Schmeling discovers passion for history research during fellowships

In the midst of her junior year, history major Stephanie Schmeling ’09 was confronted with the question that haunts most upper-class students: what next? She knew only that she liked American History, even though the coursework had never come easy for her.

Stephanie Schmeling
Stephanie Schmeling transcribes a primary source in Philadelphia

Fast forward to the end of senior year. Schmeling has completed two prestigious history research fellowships en route to a 70-page honors thesis on the yellow fever epidemics of the 1890s in Philadelphia. She’s named the department’s outstanding senior, graduates Phi Beta Kappa, and is headed to New York University for graduate studies in the field she now knows she loves.

“My thesis project began as something to boost my undergraduate record and something to occupy my time instead of pursuing a double major in another department,” Schmeling says. “I figured that’s what history people do:  they research, so I suppose I should see what it’s all about. I had no idea how intellectually stimulating and personally inspiring research could be. The more familiar I became with analyzing primary documents the easier it became to think deeply and formulate ideas about events and people and history.”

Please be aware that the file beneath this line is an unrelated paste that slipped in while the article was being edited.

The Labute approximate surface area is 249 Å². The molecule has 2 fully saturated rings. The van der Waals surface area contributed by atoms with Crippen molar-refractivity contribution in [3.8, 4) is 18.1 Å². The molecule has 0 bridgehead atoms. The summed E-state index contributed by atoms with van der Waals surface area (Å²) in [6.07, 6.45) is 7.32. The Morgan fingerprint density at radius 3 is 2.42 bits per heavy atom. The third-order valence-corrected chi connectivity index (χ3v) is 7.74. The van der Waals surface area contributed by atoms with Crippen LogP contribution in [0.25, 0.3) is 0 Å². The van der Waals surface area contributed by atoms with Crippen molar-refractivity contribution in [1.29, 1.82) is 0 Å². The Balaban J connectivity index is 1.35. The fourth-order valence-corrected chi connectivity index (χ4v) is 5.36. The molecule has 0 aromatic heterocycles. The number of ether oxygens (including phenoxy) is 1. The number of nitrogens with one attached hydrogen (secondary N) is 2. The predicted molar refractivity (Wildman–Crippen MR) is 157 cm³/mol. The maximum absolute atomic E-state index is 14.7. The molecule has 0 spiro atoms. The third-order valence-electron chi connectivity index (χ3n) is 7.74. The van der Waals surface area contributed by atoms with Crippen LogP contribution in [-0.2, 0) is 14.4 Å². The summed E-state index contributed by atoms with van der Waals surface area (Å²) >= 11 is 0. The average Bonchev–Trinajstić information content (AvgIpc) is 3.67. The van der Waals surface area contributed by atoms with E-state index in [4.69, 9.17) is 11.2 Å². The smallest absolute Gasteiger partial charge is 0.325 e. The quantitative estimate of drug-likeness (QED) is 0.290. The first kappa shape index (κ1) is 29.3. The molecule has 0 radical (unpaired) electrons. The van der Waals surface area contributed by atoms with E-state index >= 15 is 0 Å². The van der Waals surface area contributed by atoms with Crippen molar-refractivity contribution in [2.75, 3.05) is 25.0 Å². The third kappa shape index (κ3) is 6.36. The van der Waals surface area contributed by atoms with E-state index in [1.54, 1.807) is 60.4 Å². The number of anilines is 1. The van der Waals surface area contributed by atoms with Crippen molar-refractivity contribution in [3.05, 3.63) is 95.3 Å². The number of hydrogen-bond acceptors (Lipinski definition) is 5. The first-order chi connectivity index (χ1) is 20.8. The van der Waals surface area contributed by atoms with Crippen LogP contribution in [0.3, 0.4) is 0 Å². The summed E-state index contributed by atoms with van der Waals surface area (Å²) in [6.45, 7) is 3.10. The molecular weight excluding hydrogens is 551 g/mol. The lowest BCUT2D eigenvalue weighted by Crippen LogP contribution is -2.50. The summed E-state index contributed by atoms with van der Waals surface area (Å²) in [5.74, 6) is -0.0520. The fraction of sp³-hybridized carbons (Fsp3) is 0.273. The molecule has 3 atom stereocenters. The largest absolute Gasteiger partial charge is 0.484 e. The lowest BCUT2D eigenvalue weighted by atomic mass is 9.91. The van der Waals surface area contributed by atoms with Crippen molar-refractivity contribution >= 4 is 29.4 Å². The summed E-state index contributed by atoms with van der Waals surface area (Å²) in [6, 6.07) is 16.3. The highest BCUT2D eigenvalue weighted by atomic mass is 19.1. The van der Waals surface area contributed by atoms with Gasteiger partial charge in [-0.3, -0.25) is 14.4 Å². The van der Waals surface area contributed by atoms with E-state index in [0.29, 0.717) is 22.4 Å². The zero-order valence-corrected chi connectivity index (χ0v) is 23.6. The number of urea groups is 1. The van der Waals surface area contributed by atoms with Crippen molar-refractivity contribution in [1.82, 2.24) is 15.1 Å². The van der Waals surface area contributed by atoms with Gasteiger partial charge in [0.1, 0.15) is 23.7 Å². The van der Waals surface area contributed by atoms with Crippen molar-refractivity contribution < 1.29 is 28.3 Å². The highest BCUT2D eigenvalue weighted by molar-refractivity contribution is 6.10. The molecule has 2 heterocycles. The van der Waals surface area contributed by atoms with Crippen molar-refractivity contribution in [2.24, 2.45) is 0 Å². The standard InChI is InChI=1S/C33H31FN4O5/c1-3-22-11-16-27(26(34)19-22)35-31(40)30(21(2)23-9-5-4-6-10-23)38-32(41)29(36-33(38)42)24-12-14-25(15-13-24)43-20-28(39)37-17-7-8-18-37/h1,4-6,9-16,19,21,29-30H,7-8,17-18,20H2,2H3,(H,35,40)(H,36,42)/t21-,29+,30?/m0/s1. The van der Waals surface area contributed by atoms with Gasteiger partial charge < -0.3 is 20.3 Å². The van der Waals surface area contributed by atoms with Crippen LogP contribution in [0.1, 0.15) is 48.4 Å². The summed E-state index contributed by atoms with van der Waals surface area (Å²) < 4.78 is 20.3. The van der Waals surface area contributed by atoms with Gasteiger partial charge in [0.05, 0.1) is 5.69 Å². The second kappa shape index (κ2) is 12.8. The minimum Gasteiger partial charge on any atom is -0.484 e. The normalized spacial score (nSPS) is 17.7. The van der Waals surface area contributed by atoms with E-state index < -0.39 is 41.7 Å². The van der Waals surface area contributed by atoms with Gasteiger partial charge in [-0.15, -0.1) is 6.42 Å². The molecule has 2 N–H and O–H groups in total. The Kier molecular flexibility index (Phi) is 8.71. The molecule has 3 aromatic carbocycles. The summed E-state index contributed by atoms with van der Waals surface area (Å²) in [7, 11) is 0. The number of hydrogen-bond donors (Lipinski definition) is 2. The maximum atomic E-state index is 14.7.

Her research explored the variety of ways in which people responded to the epidemics which recurred throughout the 1890s. By delving into diaries, personal letters, and other sources, Schmeling discovered significant patterns in the way that an individual’s cultural and personal history affected their response to the crises.

Schmeling’s research journey began in Philadelphia during the summer of 2008. She was chosen to participate in the SHEAR/Mellon undergraduate seminar at the McNeil Center for Early American Studies at the University of Pennsylvania, and spent her days delving into the archives of the city’s three best library sources for historical manuscripts.

During her senior year, Schmeling applied for a Cornell Fellowship which allowed her to spend two more weeks in Philadelphia finalizing her research and another two weeks back on campus organizing and writing her thesis. During her fellowship, Schmeling confronted her daily tasks completely independently, an experience that she found very empowering.

“The Cornell Fellows program allowed me to invest in myself, to stop comparing my abilities against others, and to develop the independent confidence I needed to assure myself that the path I have started down in the field of history and research truly is the path for me,” she said. “Without someone holding my hand, probing me to think analytically, and requiring me to follow deadlines and syllabi, I was able to see that within myself I do have the natural motivation and the passion for a career in research.”

Schmeling is now working towards a masters degree in archives and public history, and is interested in entering the field of Historical Editing as a career.

Read Schmeling’s thesis abstract as presented during the 2008 Cornell Student Symposium

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